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Unformatted text preview: BEFORE DINNER The International Library of Environmental, Agricultural and Food Ethics
VOLUME 5 Editors
Michiel Korthals, Dept. of Applied Philosophy, Wageningen University, Wageningen,
Paul B. Thompson, Dept. of Philosophy, Purdue University, West Lafayette, U.S.A.
Timothy Beatley, University of Virginia, Charlottesville, U.S.A.
Lawrence Busch, Dept. of Sociology, Michigan State University, Lansing, U.S.A.
Anil Gupta, Centre for Management in Agriculture, Gujarat, India
Richard Haynes, Dept. of Philosophy, University of Florida, Gainesville, U.S.A.
Daryl Macer, The Eubios Ethics Institute, University of Tsukuba, Ibaraki, Japan
Ben Mepham, Centre for Applied Bio-Ethics, School of Biosciences, University of
Nottingham, Loughborough, United Kingdom
Dietmar Mieth, University of Tübingen, Tübingen, Germany
Egbert Schroten, Utrecht University, Utrecht, The Netherlands A C.I.P. Catalogue record for this book is available from the Library of Congress. ISBN 1-4020-2992-6 (HB)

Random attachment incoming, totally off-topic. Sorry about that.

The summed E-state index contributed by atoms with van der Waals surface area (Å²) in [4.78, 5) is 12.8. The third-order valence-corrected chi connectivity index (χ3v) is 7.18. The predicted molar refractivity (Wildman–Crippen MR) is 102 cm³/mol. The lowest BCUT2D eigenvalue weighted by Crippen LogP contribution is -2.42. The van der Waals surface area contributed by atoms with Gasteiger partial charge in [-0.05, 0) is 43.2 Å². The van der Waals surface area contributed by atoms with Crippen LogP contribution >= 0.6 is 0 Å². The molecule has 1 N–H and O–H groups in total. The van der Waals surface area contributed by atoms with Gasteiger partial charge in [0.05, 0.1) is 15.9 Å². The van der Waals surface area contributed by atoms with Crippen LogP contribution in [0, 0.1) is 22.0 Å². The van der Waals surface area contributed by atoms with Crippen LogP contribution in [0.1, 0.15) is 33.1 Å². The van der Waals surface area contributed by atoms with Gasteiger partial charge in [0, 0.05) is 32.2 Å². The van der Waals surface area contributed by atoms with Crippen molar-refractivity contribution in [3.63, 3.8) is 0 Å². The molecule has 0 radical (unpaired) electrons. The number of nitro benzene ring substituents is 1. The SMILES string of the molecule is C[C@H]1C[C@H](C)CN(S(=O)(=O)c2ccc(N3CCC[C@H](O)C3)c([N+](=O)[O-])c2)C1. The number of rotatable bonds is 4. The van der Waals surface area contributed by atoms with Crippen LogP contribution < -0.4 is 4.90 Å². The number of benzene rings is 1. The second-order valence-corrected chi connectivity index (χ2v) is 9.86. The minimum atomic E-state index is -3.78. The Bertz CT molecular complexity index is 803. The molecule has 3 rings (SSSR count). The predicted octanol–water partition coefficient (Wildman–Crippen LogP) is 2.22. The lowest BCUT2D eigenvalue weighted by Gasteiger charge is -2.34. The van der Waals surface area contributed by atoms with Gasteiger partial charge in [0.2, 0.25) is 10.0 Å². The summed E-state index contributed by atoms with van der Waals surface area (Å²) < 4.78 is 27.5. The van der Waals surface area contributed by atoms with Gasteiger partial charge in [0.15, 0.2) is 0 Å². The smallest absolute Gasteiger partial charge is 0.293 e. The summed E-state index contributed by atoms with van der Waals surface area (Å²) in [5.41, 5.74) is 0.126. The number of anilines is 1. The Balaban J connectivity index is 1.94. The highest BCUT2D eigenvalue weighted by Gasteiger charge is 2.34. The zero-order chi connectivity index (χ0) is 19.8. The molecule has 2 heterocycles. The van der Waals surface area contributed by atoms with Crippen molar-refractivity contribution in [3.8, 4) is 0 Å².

ISBN 1-4020-2993-4 (e-book) Published by Springer,
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Revised edition and translation of the Dutch book: Voor het Eten, uitgeverij Boom, 2002. springeronline.com
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© 2004 Springer
No part of this work may be reproduced, stored in a retrieval system, or transmitted
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Printed in the Netherlands. CONTENTS List of tables and figures
xiii Chapter 1: Good food, good eating, good living
1.1 How it all began
1.2 What is the matter with our food?
1.3 The setup of this book 1
5 Chapter 2: What do philosophers say about nutrition? A brief history
2.3 Conclusion 7
15 Chapter 3: Toward a philosophy of nutrition
3.1 Esthetic, social, cultural, and moral functions of food
3.2 You are not what you eat 17